Biological warfare is the use of biological toxins or infectious agents such as bacteria, viruses, and fungi with intent to kill or incapacitate humans, animals or plants as an act of war...

 and chemical weapons
Chemical warfare
Chemical warfare involves using the toxic properties of chemical substances as weapons. This type of warfare is distinct from Nuclear warfare and Biological warfare, which together make up NBC, the military acronym for Nuclear, Biological, and Chemical...

, and that some Iraqi missiles had a range greater than allowed by the UN sanctions. Contentions that the Bush Administration manipulated or exaggerated the threat and evidence of Iraq's weapons of mass destruction capabilities would eventually become a major point of criticism for the president.

In late 2002 and early 2003, Bush urged the United Nations to enforce Iraqi disarmament
Disarmament
Disarmament is the act of reducing, limiting, or abolishing weapons. Disarmament generally refers to a country's military or specific type of weaponry. Disarmament is often taken to mean total elimination of weapons of mass destruction, such as nuclear arms...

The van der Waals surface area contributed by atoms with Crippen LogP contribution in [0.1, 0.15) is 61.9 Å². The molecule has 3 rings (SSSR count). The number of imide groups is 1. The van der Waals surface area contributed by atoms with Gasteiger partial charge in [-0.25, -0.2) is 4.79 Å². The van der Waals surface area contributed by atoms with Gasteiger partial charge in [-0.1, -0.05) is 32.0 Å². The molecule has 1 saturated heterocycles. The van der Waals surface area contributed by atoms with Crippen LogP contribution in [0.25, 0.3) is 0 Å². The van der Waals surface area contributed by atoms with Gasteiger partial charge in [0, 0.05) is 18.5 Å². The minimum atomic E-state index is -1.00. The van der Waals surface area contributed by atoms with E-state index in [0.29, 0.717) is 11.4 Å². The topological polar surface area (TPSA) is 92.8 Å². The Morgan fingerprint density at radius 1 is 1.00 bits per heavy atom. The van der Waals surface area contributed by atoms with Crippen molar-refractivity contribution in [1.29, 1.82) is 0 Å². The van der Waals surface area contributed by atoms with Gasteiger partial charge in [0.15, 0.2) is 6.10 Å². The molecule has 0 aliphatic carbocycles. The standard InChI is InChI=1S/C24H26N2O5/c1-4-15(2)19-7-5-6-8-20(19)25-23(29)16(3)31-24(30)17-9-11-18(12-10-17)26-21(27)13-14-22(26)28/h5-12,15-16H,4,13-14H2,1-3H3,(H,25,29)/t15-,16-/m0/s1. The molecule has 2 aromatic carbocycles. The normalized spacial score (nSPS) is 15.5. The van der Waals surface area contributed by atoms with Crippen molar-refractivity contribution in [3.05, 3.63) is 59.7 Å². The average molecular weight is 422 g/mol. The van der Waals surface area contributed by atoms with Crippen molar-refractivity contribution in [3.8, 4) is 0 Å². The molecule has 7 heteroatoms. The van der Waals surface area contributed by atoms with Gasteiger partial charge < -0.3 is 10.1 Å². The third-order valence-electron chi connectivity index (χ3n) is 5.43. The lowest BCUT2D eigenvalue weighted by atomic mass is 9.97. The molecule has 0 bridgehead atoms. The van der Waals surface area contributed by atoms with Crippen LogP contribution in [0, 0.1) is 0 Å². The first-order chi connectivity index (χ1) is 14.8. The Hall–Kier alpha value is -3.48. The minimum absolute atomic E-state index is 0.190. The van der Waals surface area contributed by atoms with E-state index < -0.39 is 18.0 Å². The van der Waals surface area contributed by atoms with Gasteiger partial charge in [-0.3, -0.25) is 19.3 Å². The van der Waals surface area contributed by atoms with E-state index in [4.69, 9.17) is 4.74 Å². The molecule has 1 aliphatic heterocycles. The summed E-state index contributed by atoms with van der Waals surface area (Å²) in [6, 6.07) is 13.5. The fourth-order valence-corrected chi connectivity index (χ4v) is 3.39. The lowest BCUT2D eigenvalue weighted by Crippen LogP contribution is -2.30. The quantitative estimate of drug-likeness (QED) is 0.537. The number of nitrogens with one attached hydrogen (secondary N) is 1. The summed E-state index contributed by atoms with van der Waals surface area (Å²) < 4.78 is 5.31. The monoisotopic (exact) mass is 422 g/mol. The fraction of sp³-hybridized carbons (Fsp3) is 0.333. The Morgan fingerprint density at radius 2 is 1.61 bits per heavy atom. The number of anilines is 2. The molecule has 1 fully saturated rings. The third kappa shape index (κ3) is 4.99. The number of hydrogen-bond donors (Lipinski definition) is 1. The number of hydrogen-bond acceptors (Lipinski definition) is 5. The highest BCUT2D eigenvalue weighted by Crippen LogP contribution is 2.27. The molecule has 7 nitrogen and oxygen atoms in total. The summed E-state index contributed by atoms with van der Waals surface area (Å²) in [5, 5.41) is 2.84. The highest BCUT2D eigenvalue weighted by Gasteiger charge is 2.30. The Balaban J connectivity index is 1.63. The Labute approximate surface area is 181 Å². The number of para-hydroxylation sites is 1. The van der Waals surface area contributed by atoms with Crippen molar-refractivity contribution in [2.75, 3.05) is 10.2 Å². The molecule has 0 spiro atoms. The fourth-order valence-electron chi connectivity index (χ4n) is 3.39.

mandates, precipitating a diplomatic crisis
Iraq disarmament crisis
The issue of Iraq's disarmament reached a crisis in 2002-2003, when U.S. President George W. Bush demanded a complete end to what he alleged was Iraqi production of weapons of mass destruction and that Iraq comply with UN Resolutions requiring UN weapons inspectors unfettered access to areas those...

. In November 2002, Hans Blix and Mohamed ElBaradei led UN weapons inspectors in Iraq, but were advised by the U.S. to depart the country four days prior to the U.S. invasion, despite their requests for more time to complete their tasks. The U.S. initially sought a UN Security Council resolution authorizing the use of military force but dropped the bid for UN approval due to vigorous opposition from several countries.

The war effort was joined by more than 20 other nations (most notably the United Kingdom), designated the "coalition of the willing". The invasion of Iraq commenced on March 20, 2003, and the Iraqi military was quickly defeated. The capital, Baghdad, fell on April 9, 2003. On May 1, Bush declared the end of major combat operations in Iraq. The initial success of U.S. operations increased his popularity, but the U.S. and allied forces faced a growing insurgency led by sectarian groups; Bush's "Mission Accomplished" speech was later criticized as premature. From 2004 until 2007, the situation in Iraq deteriorated further, with some observers arguing that there was a full scale civil war in Iraq. Bush's policies met with criticism, including demands domestically to set a timetable to withdraw troops from Iraq. The 2006 report of the bipartisan Iraq Study Group
Iraq Study Group
The Iraq Study group , was a ten-person bipartisan panel appointed on March 15, 2006, by the United States Congress, that was charged with assessing the situation in Iraq and the US-led Iraq War and making policy recommendations...

, led by James Baker
James Baker